In the face of "cruel" attempts by the Republican Party to strip health insurance from more than 30 million Americans with the goal of providing massive tax breaks to the wealthy, a new poll published on Thursday finds that a growing majority of the public is "shifting toward the political left" on healthcare and expressing support for a system that ensures coverage for all.
"The Democratic party needs to stop fumbling around incompetently for a positive vision and instead unify behind the one already supported by the overwhelming majority of its voters."
—Matt BruenigThe poll, conducted by the Associated Press in partnership with the NORC Center for Public Affairs Research, shows that 62 percent of public believes it is "the federal government's responsibility to make sure that all Americans have health care coverage."
As AP's Ricardo Alonso-Zaldivar and Laurie Kellman note, this is a dramatic shift in popular attitudes over a very short period of time.
"As recently as March," they observe, "the AP-NORC poll had found Americans more ambivalent about the federal government's role, with a slim 52 percent majority saying health coverage is a federal responsibility, and 47 percent saying it is not."
This most recent poll also found:
- Only 22 percent of Democrats want to keep Obamacare as it is, and 64 favor changes to the law.
- 80 percent of Democrats believe it is the federal government's responsibility to ensure coverage for all.
- 80 percent of Americans believe Republicans should work with Democrats to improve Obamacare.
- 13 percent of Americans support the Republican plan to repeal Obamacare without a replacement, a proposal the Congressional Budget Office (CBO) estimates would leave 32 million more Americans uninsured.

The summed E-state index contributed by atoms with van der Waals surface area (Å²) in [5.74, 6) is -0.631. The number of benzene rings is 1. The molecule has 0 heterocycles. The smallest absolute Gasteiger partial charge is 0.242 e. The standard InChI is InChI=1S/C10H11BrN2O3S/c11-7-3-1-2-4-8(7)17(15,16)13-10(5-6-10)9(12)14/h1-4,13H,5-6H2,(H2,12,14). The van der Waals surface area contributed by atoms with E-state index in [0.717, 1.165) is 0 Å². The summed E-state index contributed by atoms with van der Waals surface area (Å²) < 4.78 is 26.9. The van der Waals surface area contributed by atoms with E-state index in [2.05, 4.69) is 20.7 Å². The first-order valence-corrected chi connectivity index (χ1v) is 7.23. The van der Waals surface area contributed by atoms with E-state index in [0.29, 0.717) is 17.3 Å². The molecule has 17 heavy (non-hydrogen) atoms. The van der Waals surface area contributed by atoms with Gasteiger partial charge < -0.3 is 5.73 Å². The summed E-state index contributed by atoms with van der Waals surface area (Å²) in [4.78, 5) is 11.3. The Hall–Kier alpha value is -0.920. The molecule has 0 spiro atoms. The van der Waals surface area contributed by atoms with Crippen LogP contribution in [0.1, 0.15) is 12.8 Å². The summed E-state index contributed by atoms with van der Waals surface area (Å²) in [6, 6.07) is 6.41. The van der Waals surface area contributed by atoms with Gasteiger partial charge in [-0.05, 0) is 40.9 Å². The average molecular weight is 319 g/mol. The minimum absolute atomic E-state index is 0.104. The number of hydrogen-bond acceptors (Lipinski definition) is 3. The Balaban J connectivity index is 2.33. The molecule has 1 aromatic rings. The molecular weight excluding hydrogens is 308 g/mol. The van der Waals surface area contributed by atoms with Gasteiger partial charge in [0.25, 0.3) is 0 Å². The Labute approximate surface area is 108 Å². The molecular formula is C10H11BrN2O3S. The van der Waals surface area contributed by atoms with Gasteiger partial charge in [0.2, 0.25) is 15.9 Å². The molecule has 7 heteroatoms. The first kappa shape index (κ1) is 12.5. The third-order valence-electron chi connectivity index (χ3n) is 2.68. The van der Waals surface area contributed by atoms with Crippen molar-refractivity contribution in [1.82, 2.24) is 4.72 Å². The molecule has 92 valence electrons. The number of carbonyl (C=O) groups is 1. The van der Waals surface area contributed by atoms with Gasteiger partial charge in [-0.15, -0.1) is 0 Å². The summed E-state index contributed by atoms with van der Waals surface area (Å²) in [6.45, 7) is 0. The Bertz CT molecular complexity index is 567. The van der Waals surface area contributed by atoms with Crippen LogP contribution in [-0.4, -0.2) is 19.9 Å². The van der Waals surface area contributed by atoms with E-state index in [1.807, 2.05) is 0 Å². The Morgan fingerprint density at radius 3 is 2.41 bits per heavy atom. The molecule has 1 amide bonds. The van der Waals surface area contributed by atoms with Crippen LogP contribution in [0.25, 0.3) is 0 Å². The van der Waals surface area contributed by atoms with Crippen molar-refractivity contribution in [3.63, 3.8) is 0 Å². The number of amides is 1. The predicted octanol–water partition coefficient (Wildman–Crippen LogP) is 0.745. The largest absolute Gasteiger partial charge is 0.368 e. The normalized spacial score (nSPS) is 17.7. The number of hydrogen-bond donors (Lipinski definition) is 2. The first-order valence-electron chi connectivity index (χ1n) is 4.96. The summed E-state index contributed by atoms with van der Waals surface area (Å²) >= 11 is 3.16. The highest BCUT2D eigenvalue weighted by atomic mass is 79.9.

These latest survey results are consistent with increasingly vocal grassroots support for a Medicare-for-All style system that "leaves no one out." Prominent Democrats have joined the groundswell of enthusiasm; former Vice President Al Gore and Sen. Elizabeth Warren (D-Mass.) are two of the more notable figures who have openly advocated a move toward single-payer in recent weeks.
"There is a significant increase in people who support universal coverage," Robert Blendon of the Harvard T.H. Chan School of Public Health told AP. "The impact of the debate over dropping coverage looks like it has moved [more] people to feel that the government is responsible for making sure that people have coverage."
This soaring support for Medicare for All at the grassroots has been bolstered by recent analyses showing that a single-payer system would be more affordable than the current for-profit system—a fact that refutes President Donald Trump's baseless claim on Wednesday that single-payer would "bankrupt our country."
All of these factors, argues welfare policy analyst Matt Bruenig in a recent piece for Buzzfeed, amount to an irrefutable case in favor of moving beyond Obamacare to a healthcare system that ensures universal coverage.
"Now that the Republicans have failed [in their attempts to repeal Obamacare], the time is ripe for a serious single-payer push," Bruenig writes. "Policy institutions need to work hard to hammer out the details of a single-payer plan, and the Democratic party needs to stop fumbling around incompetently for a positive vision and instead unify behind the one already supported by the overwhelming majority of its voters."